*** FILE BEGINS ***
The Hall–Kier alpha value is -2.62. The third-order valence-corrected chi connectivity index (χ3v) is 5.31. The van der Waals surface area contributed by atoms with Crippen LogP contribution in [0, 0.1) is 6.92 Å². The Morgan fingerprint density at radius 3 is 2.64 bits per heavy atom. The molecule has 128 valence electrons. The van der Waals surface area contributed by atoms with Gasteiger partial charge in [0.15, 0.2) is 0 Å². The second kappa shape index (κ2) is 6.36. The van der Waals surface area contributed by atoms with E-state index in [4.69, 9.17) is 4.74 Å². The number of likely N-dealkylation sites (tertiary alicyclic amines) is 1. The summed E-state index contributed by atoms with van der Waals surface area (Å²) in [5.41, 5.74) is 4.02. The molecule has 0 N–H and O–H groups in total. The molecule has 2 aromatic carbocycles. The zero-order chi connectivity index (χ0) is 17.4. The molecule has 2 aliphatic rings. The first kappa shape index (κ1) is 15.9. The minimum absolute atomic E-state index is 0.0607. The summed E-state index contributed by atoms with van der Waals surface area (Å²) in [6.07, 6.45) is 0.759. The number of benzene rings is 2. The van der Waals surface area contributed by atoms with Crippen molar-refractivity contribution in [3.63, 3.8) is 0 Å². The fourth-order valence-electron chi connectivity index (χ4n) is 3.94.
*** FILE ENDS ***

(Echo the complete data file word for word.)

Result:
The Hall–Kier alpha value is -2.62. The third-order valence-corrected chi connectivity index (χ3v) is 5.31. The van der Waals surface area contributed by atoms with Crippen LogP contribution in [0, 0.1) is 6.92 Å². The Morgan fingerprint density at radius 3 is 2.64 bits per heavy atom. The molecule has 128 valence electrons. The van der Waals surface area contributed by atoms with Gasteiger partial charge in [0.15, 0.2) is 0 Å². The second kappa shape index (κ2) is 6.36. The van der Waals surface area contributed by atoms with E-state index in [4.69, 9.17) is 4.74 Å². The number of likely N-dealkylation sites (tertiary alicyclic amines) is 1. The summed E-state index contributed by atoms with van der Waals surface area (Å²) in [5.41, 5.74) is 4.02. The molecule has 0 N–H and O–H groups in total. The molecule has 2 aromatic carbocycles. The zero-order chi connectivity index (χ0) is 17.4. The molecule has 2 aliphatic rings. The first kappa shape index (κ1) is 15.9. The minimum absolute atomic E-state index is 0.0607. The summed E-state index contributed by atoms with van der Waals surface area (Å²) in [6.07, 6.45) is 0.759. The number of benzene rings is 2. The van der Waals surface area contributed by atoms with Crippen molar-refractivity contribution in [3.63, 3.8) is 0 Å². The fourth-order valence-electron chi connectivity index (χ4n) is 3.94.